Sachin Patil

Sachin Patil

Free Software Developer | GNU Emacs Hacker

Arduino Smart Lamp
Published on Apr 25, 2020 by Sachin.


Figure 1: Final Setup - USB TTL serial cable featuring FTDI and USB Power source connected at the bottom. The wires at the rear are connected to the 5V 4C Relay.

I recently bought a new Larrissa Floor Lamp(Figure 2) for the Study room. The Lamp has two LED Bulbs which can be operated individually by separate switch. The placement of the Lamp is good enough to sufficiently lit the room however, the switches are not easily accessible from the study table. Generally a single LED(I’ll denote both LEDs as Lamp1 & Lamp2 henceforth) is enough during the day but during the Video call, I have to switch ON both the Lamps to have enough light in the room. I often forget to switch OFF the Lamp while leaving the room for short breaks which cause Power wastage. This lead me to automate the behavior of the Lamp when I’m not in the room for certain amount of time. I soon began to look for accessories available in my arsenal and I found two Arduino’s, a PIR(Passive IR sensor), HC-SRO4, 5v Relay, an old Remote Control and couple of connecting wires just enough to get started.


Figure 2: Larrissa Floor Lamp

I started with the PIR sensor as it is good at detecting general movement(it detects the change in motion). If during a long video call when I don’t move for a span of time, it will sent an OFF signal depending on the delay time configured. I experimented with the delay but it is hard to set an accurate delay to detect the movement. Any long delay value will keep the Lamp(s) ON for time unnecessary wasting the Power which was not my intention.

Another problem was any slight detection in the movement(happen when I was passing by the room without an intention of entering the room) caused the light to turn ON. I wanted the switching to be smart enough to check whether I am genuinely in the room(mostly working on my table). This is where HC-SRO4 ranging module was handy. It acts as a proximity sensor and in combination with the PIR, the switching of Lamps can be most reliable.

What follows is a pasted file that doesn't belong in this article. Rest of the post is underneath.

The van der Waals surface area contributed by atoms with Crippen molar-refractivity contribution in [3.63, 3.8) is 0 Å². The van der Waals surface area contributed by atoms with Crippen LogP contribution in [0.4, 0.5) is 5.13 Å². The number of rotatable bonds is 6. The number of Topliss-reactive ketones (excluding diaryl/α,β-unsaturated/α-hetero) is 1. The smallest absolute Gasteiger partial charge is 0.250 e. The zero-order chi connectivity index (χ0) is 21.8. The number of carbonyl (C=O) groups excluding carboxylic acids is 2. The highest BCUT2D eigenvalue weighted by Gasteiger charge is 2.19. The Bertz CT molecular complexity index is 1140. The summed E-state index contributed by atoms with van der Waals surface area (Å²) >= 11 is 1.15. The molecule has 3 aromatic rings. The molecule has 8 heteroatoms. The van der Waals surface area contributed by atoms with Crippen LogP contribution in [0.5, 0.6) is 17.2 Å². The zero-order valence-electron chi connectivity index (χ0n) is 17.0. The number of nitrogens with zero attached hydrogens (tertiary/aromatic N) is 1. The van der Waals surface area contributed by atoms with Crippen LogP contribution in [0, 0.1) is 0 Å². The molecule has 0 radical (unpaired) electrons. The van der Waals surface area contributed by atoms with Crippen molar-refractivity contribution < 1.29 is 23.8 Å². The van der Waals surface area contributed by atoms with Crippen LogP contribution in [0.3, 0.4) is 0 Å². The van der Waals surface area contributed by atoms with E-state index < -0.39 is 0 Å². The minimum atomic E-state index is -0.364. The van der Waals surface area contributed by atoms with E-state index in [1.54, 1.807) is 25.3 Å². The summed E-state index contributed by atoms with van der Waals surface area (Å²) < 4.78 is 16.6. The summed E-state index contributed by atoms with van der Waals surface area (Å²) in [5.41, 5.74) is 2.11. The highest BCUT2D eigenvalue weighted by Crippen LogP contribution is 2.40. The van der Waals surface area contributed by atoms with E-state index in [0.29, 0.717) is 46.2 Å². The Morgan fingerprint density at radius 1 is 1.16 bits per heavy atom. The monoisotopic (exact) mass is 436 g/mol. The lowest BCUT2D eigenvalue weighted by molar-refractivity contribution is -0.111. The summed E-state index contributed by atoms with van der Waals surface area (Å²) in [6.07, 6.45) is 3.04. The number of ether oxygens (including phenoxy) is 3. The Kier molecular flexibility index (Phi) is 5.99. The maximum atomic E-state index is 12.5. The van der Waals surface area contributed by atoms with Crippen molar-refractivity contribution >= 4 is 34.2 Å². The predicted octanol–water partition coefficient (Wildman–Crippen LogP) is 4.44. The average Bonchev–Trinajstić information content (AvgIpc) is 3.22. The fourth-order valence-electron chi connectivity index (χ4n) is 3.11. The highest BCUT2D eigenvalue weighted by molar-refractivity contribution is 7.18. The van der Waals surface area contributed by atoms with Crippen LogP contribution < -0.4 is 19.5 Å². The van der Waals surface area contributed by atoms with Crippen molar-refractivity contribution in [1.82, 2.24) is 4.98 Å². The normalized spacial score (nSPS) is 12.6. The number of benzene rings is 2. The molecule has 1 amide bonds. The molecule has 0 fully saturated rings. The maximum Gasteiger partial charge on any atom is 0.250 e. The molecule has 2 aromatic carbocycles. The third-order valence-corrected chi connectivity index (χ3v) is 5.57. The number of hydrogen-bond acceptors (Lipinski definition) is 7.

What if I want to manually control the switching of the Lamp(s)? This is were TSOP IR sensor came handy. I configured the Remote Control buttons for each Lamp.


Figure 3: PIR & HC-SR04 Sensors at the front.

The 5v Relay: The Arduino is externally powered and as the Lamps are connected to the Arduino via the Relay, the Lamp will not operate if there is no Power to the Arduino. To avoid this the Lamps can be connected to the relay on NC(Normally Connected) mode. This allows operating the Lamps using the physical switch when Arduino is not powered.


Figure 4: Two channels of 5v relay are connected to Lamp1 & Lamp2.


Figure 5: Wiring - Enclosed in the box. The LED on the left is Digital pin 11(Lamp1) whereas the LED on the right indicated the Power state of the board.

Debugging: The current implementation is in the form of Arduino sketch(ino) which uses Arduino’s Serial function for easy debugging. For example,

1: Serial.begin(9600);
2: Serial.print(pir_state);

Combining the data from PIR & HC-SR04 sensors: I’ve mapped the Remote Control keys 1 & 2 to Lamp1 & Lamp2. The values for key 1 & 2 were 128 & 129 respectively. The same key should be pressed again to inverse the state of the Lamp i.e. pressing key 1 on the Remote Control will switch OFF the Lamp1 if it is ON.


Figure 6: Remote Control - Button/key 1 & 2 are mapped to Lamp1 & Lamp2.

Remote Control Value Lamp no.
Key 1 128 1
Key 2 129 2

The signal from the Remote Control should be processed only when the PIR state is HIGH(motion detected). The following piece of code helps to achieve this,

 3: void loop() {
 4:     if(remote_val > 0 && pir_state == HIGH) {
 5:         if(remote_val == 128) {
 6:             lamp_1_state = !lamp_1_state;
 7:             digitalWrite(pin_lamp_1, lamp_1_state);
 8:         }